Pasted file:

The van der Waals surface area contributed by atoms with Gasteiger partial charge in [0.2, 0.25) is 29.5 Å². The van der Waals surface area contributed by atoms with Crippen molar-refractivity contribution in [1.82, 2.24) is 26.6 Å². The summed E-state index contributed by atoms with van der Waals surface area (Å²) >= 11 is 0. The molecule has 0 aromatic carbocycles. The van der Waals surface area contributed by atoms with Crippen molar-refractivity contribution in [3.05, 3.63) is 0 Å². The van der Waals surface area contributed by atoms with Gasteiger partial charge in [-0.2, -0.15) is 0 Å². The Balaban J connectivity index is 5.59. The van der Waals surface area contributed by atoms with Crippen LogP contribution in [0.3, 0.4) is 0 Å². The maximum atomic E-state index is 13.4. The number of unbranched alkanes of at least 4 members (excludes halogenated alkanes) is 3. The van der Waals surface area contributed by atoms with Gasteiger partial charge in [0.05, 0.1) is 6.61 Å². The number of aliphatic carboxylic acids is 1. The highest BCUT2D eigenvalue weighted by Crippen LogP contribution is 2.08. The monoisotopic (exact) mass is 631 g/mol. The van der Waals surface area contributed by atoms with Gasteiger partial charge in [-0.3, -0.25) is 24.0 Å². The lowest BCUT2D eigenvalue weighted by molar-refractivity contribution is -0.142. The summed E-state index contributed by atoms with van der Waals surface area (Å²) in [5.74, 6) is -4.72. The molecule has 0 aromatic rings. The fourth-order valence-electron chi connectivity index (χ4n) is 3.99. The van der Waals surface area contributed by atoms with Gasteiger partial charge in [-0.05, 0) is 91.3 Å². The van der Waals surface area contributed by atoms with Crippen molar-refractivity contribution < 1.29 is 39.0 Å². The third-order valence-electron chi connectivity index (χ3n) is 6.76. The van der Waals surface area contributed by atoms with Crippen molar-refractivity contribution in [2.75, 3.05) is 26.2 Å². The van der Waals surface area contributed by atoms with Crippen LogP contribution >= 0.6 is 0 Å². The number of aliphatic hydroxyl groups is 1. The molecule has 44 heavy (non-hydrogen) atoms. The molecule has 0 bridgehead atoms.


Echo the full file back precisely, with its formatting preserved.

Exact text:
The van der Waals surface area contributed by atoms with Gasteiger partial charge in [0.2, 0.25) is 29.5 Å². The van der Waals surface area contributed by atoms with Crippen molar-refractivity contribution in [1.82, 2.24) is 26.6 Å². The summed E-state index contributed by atoms with van der Waals surface area (Å²) >= 11 is 0. The molecule has 0 aromatic carbocycles. The van der Waals surface area contributed by atoms with Crippen molar-refractivity contribution in [3.05, 3.63) is 0 Å². The van der Waals surface area contributed by atoms with Gasteiger partial charge in [-0.2, -0.15) is 0 Å². The Balaban J connectivity index is 5.59. The van der Waals surface area contributed by atoms with Crippen LogP contribution in [0.3, 0.4) is 0 Å². The maximum atomic E-state index is 13.4. The number of unbranched alkanes of at least 4 members (excludes halogenated alkanes) is 3. The van der Waals surface area contributed by atoms with Gasteiger partial charge in [0.05, 0.1) is 6.61 Å². The number of aliphatic carboxylic acids is 1. The highest BCUT2D eigenvalue weighted by Crippen LogP contribution is 2.08. The monoisotopic (exact) mass is 631 g/mol. The van der Waals surface area contributed by atoms with Gasteiger partial charge in [-0.3, -0.25) is 24.0 Å². The lowest BCUT2D eigenvalue weighted by molar-refractivity contribution is -0.142. The summed E-state index contributed by atoms with van der Waals surface area (Å²) in [5.74, 6) is -4.72. The molecule has 0 aromatic rings. The fourth-order valence-electron chi connectivity index (χ4n) is 3.99. The van der Waals surface area contributed by atoms with Gasteiger partial charge in [-0.05, 0) is 91.3 Å². The van der Waals surface area contributed by atoms with Crippen molar-refractivity contribution < 1.29 is 39.0 Å². The third-order valence-electron chi connectivity index (χ3n) is 6.76. The van der Waals surface area contributed by atoms with Crippen molar-refractivity contribution in [2.75, 3.05) is 26.2 Å². The van der Waals surface area contributed by atoms with Crippen LogP contribution >= 0.6 is 0 Å². The number of aliphatic hydroxyl groups is 1. The molecule has 44 heavy (non-hydrogen) atoms. The molecule has 0 bridgehead atoms.